Because of the nature of orbital mechanics, as described above, you want to perform your deorbit maneuver on the opposite side of the planet from your intended landing site. This typically occurred over the Indian Ocean for a landing at Kennedy Space Center in Florida.
The burn itself was performed with the shuttle flying tail first and white (top) side facing towards the Earth (heat shield/black side facing towards space). The two OMS (orbital maneuvering system) engines were used to accomplish the required $\Delta v$ (anywhere between 200 and 550 ft/sec depending on the starting altitude). The burn typically took around 2.5 to 3 minutes. This would lower the perigee (lowest point in an orbit around Earth) to within a few miles of the ground (having a hard time finding a source, but I seem to remember it being around 30-40 miles), which was enough to ensure the orbital path would take them into thick atmosphere.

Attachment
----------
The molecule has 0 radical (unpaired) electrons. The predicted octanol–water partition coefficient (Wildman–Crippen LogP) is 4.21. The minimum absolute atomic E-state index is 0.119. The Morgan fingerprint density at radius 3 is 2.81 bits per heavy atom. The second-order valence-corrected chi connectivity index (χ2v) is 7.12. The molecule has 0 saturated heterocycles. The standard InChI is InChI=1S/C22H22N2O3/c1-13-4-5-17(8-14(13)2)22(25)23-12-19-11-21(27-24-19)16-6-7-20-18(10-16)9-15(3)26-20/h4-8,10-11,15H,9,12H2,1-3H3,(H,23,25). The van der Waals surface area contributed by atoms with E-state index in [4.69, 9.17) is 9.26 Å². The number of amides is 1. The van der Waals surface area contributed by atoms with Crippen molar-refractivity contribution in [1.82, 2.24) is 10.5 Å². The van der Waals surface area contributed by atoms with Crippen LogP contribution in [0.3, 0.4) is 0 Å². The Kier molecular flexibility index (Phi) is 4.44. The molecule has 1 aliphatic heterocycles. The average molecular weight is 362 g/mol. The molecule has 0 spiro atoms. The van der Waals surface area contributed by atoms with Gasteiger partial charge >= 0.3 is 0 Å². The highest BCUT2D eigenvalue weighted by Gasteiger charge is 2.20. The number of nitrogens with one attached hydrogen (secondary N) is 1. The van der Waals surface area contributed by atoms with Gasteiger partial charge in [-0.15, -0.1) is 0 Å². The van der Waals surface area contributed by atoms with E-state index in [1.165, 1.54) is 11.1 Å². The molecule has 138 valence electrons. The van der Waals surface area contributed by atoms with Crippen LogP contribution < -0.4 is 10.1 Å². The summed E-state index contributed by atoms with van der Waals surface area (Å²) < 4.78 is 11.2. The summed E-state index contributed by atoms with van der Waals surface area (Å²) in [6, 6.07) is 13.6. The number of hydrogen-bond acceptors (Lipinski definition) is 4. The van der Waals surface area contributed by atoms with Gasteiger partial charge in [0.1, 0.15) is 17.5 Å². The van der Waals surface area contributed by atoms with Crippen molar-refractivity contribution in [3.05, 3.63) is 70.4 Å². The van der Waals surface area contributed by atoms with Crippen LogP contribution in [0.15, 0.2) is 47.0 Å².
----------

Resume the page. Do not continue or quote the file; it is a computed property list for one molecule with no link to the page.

The OMS engines are essentially larger versions of RCS (reaction control system) jets. RCS jets were used for rotation (attitude) and small translation (velocity in a given direction) changes. The OMS were used for making orbital changes.
Both systems burned the same hypergolic mixture (monomethylhydrazine (MMH) and dinitrogen tetroxide (N2O4)). If the OMS had failed, the RCS jets could have, in theory, been used to slow the shuttle enough for reentry.
Some answers have said that the orbiter would pitch down 140° for the flip. This is incorrect. After the deorbit maneuver was completed, the orbiter would pitch up about 220° until it reached a 40° nose-up angle of attack (referred to as the "EI -5 attitude" because they must be in that attitude by at least five minutes prior to entry interface).
They have about 20 minutes between the deorbit burn and EI-5, so there's plenty of time to pitch in either direction. Nose up was likely preferred because the APU exhaust vents point up near the tail. This naturally causes the orbiter to want to pitch up when the APUs are running.
During this pitch-up, they would fire the forward RCS jets to dump all the forward fuel, unless it was required for center-of-gravity reasons. The forward RCS jets weren't used during reentry, and dumping the fuel reduces potential hazards to the astronauts.